The Good the Bad and the Just

Author: Riël Vermunt
Publisher: Routledge
ISBN: 1317029976
Format: PDF, ePub
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Drawing on multidisciplinary findings and ideas, this book discusses fair allocation of social resources, such as goods, services and information, in a novel and integrated way. The role of the essential features of allocation behavior: motivation, cognition and emotion, as well as morality and reactions to perceived unfairness are examined in the newly developed Justice Model. The author offers explanations as to why, how and to what extent, people, in an effort to attain justice, allocate social resources between self and others and among others. It is held that the allocation event, featuring actor, recipient and observer, as well as the resources to be allocated by an actor, can function as a guideline for the essentials of fair behavior. The work explores the conditions under which an actor may deviate from a just division of social resources thus instigating a reaction from recipients and observers. The study covers various levels of analysis ranging from the intra-personal to the societal. The book will be of interest to academics and researchers working in the areas of crime, law, justice, public policy and governance.

Ancient Ethics

Author: Susan Sauvé Meyer
Publisher: Routledge
ISBN: 1135948305
Format: PDF, ePub, Docs
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This is the first comprehensive guide and only substantial undergraduate level introduction to ancient Greek and Roman ethics. It covers the ethical theories and positions of all the major philosophers (including Socrates, Plato and Aristotle) and schools (Stoics and Epicureans) from the earliest times to the Hellenistic philosophers, analyzing their main arguments and assessing their legacy. This book maps the foundations of this key area, which is crucial knowledge across the disciplines and essential for a wide range of readers.

The Social Dynamics of Organizational Justice

Author: Stephen W. Gilliland
Publisher: IAP
ISBN: 1623968623
Format: PDF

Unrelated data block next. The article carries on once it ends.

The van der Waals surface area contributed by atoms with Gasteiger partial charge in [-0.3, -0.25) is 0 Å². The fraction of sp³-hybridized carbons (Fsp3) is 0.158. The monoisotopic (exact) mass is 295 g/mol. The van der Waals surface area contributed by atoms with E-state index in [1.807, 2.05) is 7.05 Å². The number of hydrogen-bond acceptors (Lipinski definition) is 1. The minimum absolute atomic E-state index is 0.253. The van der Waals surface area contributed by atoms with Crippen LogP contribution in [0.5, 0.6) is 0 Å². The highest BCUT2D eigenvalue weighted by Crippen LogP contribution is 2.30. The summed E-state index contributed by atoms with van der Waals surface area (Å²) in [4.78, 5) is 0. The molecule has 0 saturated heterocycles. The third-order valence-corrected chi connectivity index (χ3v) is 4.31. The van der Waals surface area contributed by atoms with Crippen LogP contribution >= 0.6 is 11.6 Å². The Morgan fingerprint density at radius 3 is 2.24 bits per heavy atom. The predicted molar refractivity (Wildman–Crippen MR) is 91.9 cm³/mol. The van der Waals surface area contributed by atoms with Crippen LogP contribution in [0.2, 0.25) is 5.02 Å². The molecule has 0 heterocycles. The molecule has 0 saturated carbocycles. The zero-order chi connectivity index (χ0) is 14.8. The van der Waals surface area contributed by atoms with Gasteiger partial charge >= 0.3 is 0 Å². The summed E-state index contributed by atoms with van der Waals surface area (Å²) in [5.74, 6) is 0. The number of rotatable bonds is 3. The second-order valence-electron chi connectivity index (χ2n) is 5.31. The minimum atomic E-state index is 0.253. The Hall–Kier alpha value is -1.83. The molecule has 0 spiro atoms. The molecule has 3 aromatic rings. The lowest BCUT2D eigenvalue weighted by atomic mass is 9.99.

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This eighth volume in the Research in Social Issues in Management series explores a variety of social relations to expand our thinking about organizational justice, which is fundamentally based on relationships between organizational authorities and the employees of the organizations. These relationships also emphasize the roles of various actors and suggest fairness perspectives other than that of subordinates’ perceptions of the treatment received from their superiors. The 10 chapters of the volume are divided into two major sections plus a conclusion. The first section presents five chapters that bring new theoretical perspectives to bear on justice considerations. Topics treated throughout this section include conflicting perspectives on justice, psychological distance, greed, and punishment. The second section places emphasis on leaders’ or managers’ perspectives of justice, going back to some of the initial proactive roots of justice rather than on what has become the more traditional focus, that of subordinate perceptions or reactive justice. In the contributions comprising this section, leaders’ personalities, their motives, and their position as both superiors of some employees and subordinates of their own superiors are examined to provide new perspectives on the leadership role in justice matters. The concluding chapter, by Brockner and Carter, comments on the collection of chapters and proposes extensions and alternative perspectives for consideration. This commentary chapter suggests that the volume surfs a fifth wave in the history of justice research as these chapters all examine justice as a dependent variable influenced by numerous factors.